378 F2d 78 Akers v. Norfolk and Western Railway Company Norfolk and Western Railway Company
378 F.2d 78
Hewlett AKERS, Plaintiff-Appellee,
NORFOLK AND WESTERN RAILWAY COMPANY, Defendant-Appellant.
NORFOLK AND WESTERN RAILWAY COMPANY, Petitioner,
The Honorable Ted DALTON, United States District Court Judge
for the Western District of Virginia, Respondent,
Hewlett Akers, Intervenor.
Misc. Nos. 382, 11153.
United States Court of Appeals Fourth Circuit.
Argued March 10, 1967.
Decided May 5, 1967.
Robert J. Rogers, Roanoke, Va., for Norfolk and Western Ry. Co.
Jack Coulter, Roanoke, Va., for Hewlett Akers.
Before HAYNSWORTH, Chief Judge, and BOREMAN and BRYAN, Circuit Judges.
Transfer under 28 U.S.C. 1404(a) of Hewlett Akers' Federal Employers Liability action, 45 U.S.C. 51 et seq., against Norfolk & Western Railway Company from the United States District Court for the Western District of Virginia at Roanoke, to the Southern District of West Virginia at Huntington, was refused the railway, and it now asks us to direct the removal.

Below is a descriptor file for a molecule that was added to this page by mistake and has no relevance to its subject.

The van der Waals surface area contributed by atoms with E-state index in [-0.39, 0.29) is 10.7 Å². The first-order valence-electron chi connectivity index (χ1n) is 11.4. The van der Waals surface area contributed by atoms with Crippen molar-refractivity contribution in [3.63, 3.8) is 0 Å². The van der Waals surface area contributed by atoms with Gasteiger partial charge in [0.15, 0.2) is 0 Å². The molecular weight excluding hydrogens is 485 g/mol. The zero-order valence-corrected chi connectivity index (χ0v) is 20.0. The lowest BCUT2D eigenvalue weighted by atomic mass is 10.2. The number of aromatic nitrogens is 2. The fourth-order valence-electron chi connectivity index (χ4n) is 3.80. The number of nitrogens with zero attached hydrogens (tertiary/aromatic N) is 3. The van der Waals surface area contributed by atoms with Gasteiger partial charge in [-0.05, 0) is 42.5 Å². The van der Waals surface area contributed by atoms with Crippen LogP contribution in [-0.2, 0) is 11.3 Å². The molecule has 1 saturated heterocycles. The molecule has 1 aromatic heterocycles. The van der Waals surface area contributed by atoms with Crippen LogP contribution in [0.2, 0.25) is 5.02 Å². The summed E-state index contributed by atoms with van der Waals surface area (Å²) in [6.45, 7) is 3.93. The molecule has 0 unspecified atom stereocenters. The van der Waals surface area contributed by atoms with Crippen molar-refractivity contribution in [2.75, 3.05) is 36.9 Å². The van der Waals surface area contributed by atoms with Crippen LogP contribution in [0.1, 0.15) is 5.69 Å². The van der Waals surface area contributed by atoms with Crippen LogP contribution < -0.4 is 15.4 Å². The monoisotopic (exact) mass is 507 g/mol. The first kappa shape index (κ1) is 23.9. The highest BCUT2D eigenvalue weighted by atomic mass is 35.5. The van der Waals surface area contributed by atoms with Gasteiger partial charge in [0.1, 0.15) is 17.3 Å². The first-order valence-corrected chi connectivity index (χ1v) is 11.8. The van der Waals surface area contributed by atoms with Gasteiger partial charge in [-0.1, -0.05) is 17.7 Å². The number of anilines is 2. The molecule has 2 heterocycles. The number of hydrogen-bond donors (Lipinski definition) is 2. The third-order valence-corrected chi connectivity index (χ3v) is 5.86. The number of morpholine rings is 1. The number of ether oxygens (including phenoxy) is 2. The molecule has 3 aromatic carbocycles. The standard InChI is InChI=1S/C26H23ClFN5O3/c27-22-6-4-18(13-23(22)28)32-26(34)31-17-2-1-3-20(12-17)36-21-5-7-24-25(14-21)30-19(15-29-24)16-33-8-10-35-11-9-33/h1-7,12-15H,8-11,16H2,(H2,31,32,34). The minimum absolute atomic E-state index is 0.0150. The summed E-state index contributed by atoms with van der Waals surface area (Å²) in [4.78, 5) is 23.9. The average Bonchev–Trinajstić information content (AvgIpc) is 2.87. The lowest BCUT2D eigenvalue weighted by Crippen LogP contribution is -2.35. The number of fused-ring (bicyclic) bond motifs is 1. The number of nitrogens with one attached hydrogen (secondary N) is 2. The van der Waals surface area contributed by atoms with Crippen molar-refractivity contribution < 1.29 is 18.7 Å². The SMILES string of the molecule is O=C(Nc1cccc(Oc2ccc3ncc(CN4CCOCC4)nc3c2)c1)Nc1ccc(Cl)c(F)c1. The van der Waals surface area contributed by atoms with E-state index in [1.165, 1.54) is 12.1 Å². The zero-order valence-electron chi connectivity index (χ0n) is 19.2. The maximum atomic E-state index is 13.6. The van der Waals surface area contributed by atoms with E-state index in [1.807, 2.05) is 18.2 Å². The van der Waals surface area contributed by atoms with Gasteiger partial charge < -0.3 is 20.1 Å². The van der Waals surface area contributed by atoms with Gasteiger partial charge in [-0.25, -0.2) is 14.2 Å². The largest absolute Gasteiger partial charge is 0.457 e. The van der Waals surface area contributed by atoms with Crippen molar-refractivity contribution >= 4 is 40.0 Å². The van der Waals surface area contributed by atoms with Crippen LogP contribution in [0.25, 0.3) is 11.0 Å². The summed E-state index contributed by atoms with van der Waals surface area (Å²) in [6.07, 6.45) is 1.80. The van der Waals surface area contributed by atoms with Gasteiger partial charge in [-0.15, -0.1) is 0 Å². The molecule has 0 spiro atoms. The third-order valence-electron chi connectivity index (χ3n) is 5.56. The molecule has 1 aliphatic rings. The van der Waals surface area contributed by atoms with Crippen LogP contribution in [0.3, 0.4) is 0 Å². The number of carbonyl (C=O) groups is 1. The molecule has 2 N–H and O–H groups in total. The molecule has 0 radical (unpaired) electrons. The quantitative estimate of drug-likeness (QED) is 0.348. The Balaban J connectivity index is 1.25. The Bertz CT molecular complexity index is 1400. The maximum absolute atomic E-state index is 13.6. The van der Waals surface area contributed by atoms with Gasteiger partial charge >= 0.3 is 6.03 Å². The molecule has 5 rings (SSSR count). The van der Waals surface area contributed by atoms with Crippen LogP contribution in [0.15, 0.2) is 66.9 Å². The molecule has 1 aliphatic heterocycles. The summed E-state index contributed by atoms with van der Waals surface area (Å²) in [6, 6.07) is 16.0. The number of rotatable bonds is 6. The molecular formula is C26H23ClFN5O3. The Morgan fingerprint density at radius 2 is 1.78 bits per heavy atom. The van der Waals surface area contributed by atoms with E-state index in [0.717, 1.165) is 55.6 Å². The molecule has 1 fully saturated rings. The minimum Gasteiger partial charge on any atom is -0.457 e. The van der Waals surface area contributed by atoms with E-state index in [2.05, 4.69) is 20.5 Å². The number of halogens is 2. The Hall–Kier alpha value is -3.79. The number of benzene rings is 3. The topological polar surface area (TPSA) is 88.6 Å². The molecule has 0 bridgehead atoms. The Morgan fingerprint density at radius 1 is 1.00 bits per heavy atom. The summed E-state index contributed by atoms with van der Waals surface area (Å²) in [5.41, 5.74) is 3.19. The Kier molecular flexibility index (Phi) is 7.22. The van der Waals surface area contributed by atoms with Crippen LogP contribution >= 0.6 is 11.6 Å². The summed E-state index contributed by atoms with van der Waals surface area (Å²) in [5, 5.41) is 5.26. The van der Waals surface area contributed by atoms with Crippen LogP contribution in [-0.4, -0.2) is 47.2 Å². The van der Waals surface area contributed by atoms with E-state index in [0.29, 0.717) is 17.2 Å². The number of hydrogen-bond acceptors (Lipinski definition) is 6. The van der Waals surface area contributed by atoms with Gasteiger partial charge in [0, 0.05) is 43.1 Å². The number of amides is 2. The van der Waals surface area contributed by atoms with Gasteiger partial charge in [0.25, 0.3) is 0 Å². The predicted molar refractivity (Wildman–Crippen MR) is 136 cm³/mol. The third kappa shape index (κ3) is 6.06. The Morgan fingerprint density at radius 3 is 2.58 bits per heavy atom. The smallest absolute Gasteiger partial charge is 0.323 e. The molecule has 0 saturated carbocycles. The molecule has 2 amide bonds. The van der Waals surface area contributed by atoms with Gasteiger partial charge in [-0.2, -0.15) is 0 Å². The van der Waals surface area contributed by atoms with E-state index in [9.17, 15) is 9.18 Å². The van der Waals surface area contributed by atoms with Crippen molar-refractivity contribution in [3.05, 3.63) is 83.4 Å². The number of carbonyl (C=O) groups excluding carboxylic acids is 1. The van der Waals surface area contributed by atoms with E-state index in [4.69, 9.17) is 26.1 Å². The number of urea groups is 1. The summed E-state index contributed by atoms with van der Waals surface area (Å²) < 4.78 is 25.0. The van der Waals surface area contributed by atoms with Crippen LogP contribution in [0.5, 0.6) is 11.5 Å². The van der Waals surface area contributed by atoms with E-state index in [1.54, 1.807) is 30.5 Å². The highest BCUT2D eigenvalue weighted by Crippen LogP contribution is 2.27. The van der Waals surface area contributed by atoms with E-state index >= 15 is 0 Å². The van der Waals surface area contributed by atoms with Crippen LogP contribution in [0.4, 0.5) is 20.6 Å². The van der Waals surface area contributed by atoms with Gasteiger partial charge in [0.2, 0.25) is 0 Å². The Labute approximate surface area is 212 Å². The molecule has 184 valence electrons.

The controversy comes here on the company's application for permission to appeal under 28 U.S.C. 1292(b) from the interlocutory order denying the transfer, and also on its petition for mandamus requiring the District Judge to order the change of courts. Exercising our statutory discretion, we decline the appeal. However, we think the transfer advisable and should be effectuated.
The suit of Akers, filed on March 21, 1966, alleged that the defendant was an interstate common carrier by railroad, with its general offices in the City of Roanoke, Virginia; that on January 17, 1966, while in the employ of the railway in the repair of its tracks near Cyrus, West Virginia, Akers was injured through the negligence of his employer in failing to provide him and the others on the job with adequate help and equipment to lift and move heavy rail sections; and that as a result thereof he experienced severe suffering, loss of wages and impairment of his work and earning ability, for which he sought damages.